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5 corn basics for abmornal conditions
There's really no "normal" anymore when it comes to growing conditions for your corn, something that makes it difficult to get the most out of your crop when taking into account only past years' performance. That puts a premium on good observation and consideration of many factors throughout the growing season this year, according to Purdue University Extension agronomist Bob Nielsen.
In general, the most important thing to do is conduct thorough crop scouting and, more importantly, be ready to act on anything you might find that needs attention. "The bottom line is get out into your fields during the growing season, identify problem areas early while evidence is still there to aid diagnostics and figure out what's going on with your crops," Nielsen says.
Specifically, what should you be paying closest attention to when you're scouting? Nielsen says there are 5 key areas for general consideration, the first being field drainage. "Poorly drained soils can hinder the establishment of vigorous corn stands by challenging the uniformity of roots and plant development," he says. "Improving tile or surface drainage reduces the risks of ponding or soggy soils, denitrification and soil compaction."
Soil erosion control. Effective soil moisture retention and minimal runoff are major components to a healthy start for your crops, Nielsen says. Make sure you've got a system planned or in place to keep the right amount of water on and in your soil, whether it's a specific tillage system, water control structures or cover crops.
Hybrid selection. "The key challenge is to identify hybrids that not only have good yield potential but that also tolerate a wide range of growing conditions," Nielsen says in a university report. "The best way to accomplish this is to evaluate hybrid performance across a lot of locations. University trials are good for this exercise."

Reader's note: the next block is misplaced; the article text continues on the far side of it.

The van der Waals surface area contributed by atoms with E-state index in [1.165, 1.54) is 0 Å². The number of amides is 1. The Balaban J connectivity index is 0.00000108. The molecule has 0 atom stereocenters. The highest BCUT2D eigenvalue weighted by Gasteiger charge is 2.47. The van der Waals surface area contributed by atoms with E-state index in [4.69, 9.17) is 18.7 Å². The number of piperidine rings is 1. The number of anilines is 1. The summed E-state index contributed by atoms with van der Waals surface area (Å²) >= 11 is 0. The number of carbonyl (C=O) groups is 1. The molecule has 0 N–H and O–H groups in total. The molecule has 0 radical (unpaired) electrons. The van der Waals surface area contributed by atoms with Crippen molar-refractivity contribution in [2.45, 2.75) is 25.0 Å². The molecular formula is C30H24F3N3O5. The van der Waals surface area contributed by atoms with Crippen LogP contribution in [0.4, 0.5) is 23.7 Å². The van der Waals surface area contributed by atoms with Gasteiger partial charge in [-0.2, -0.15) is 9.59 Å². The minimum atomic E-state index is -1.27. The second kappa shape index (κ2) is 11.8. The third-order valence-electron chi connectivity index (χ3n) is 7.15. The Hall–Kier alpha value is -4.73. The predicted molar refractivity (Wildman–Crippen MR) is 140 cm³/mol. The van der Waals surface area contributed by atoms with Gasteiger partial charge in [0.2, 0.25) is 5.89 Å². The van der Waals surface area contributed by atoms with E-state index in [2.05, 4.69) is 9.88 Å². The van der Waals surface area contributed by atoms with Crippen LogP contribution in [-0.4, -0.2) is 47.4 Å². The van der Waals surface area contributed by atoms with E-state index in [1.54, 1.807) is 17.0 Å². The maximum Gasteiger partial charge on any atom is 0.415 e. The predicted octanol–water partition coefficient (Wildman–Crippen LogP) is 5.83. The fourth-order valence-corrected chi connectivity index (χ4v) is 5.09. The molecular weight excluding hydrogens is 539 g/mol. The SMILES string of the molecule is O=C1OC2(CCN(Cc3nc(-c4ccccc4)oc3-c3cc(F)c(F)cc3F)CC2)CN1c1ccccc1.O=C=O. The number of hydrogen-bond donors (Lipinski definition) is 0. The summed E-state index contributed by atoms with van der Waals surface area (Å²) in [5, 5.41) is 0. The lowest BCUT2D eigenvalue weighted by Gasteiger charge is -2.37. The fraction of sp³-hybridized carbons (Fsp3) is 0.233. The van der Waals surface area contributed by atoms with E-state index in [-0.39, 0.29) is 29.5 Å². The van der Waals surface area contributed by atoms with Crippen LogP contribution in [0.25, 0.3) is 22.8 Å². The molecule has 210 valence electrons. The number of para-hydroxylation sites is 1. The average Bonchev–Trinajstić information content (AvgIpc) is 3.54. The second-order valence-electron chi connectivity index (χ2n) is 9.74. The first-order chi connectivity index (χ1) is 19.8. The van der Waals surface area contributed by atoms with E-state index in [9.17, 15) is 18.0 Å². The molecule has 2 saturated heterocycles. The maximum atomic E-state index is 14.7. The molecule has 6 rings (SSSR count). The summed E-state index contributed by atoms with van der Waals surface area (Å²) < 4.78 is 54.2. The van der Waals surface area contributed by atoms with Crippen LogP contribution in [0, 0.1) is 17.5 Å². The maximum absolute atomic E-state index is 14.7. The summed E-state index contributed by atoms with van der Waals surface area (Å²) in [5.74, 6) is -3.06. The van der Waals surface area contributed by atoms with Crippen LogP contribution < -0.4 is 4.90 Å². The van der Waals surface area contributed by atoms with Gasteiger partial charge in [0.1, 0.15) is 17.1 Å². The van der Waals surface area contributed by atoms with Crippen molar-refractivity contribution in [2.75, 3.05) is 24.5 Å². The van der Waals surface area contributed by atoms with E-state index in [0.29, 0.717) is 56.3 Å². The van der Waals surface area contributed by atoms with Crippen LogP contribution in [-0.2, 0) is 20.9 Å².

Nutrient management. This is important, especially with the variability in precipitation there's been in much of the Corn Belt since last fall. "Best management practices include avoiding fall applications, avoiding surface application of urea-based fertilizers without incorporation, and adopting sidedress nitrogen application programs where practical," Nielsen says.
Disease management. Make sure you set up your fields so that the chances of an outbreak of a disease like gray leaf spot or northern corn leaf blight are minimized. "The best ways to manage these diseases are by selecting hybrids for strong disease resistance characteristics, avoiding continuous corn-cropping systems, avoiding no-till cropping systems and responsibly using foliar fungicides," Nielsen says.
Common sense. Keep in mind the things that make good sense, Nielsen says. "Remember it ain't rocket science," he says. "We're talking about a lot of common-sense agronomic principles that work together to minimize the usual crop stresses that occur every year and allow the crop to better tolerate uncontrollable weather stresses."
With the volatility in growing conditions of the last few years, it's best to stick to the basics in getting your corn crop in & up.